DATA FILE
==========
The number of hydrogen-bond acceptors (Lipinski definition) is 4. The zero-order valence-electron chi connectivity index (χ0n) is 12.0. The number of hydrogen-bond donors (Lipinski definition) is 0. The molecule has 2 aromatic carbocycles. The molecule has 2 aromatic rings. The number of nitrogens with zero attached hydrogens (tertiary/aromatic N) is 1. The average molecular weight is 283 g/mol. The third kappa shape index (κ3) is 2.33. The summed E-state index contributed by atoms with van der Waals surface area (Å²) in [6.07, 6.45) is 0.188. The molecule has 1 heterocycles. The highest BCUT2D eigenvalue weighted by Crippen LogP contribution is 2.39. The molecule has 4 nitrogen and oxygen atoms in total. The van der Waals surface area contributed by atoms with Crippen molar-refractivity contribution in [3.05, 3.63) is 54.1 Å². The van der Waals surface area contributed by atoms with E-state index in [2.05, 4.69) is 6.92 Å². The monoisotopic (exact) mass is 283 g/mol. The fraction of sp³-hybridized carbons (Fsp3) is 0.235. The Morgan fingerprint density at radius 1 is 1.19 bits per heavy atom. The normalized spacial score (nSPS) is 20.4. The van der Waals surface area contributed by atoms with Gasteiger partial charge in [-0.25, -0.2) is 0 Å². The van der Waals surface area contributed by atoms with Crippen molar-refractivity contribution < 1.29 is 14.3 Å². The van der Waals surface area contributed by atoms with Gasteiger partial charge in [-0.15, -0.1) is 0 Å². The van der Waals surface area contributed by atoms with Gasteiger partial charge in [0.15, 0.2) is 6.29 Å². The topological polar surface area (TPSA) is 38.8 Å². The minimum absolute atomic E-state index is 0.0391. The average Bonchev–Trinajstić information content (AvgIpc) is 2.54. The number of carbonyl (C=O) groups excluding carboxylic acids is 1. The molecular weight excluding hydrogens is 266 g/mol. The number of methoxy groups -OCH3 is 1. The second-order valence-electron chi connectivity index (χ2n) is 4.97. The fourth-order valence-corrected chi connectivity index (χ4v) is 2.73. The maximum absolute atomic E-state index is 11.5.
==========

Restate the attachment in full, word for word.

The number of hydrogen-bond acceptors (Lipinski definition) is 4. The zero-order valence-electron chi connectivity index (χ0n) is 12.0. The number of hydrogen-bond donors (Lipinski definition) is 0. The molecule has 2 aromatic carbocycles. The molecule has 2 aromatic rings. The number of nitrogens with zero attached hydrogens (tertiary/aromatic N) is 1. The average molecular weight is 283 g/mol. The third kappa shape index (κ3) is 2.33. The summed E-state index contributed by atoms with van der Waals surface area (Å²) in [6.07, 6.45) is 0.188. The molecule has 1 heterocycles. The highest BCUT2D eigenvalue weighted by Crippen LogP contribution is 2.39. The molecule has 4 nitrogen and oxygen atoms in total. The van der Waals surface area contributed by atoms with Crippen molar-refractivity contribution in [3.05, 3.63) is 54.1 Å². The van der Waals surface area contributed by atoms with E-state index in [2.05, 4.69) is 6.92 Å². The monoisotopic (exact) mass is 283 g/mol. The fraction of sp³-hybridized carbons (Fsp3) is 0.235. The Morgan fingerprint density at radius 1 is 1.19 bits per heavy atom. The normalized spacial score (nSPS) is 20.4. The van der Waals surface area contributed by atoms with Gasteiger partial charge in [-0.25, -0.2) is 0 Å². The van der Waals surface area contributed by atoms with Crippen molar-refractivity contribution < 1.29 is 14.3 Å². The van der Waals surface area contributed by atoms with Gasteiger partial charge in [-0.15, -0.1) is 0 Å². The van der Waals surface area contributed by atoms with Gasteiger partial charge in [0.15, 0.2) is 6.29 Å². The topological polar surface area (TPSA) is 38.8 Å². The minimum absolute atomic E-state index is 0.0391. The average Bonchev–Trinajstić information content (AvgIpc) is 2.54. The number of carbonyl (C=O) groups excluding carboxylic acids is 1. The molecular weight excluding hydrogens is 266 g/mol. The number of methoxy groups -OCH3 is 1. The second-order valence-electron chi connectivity index (χ2n) is 4.97. The fourth-order valence-corrected chi connectivity index (χ4v) is 2.73. The maximum absolute atomic E-state index is 11.5.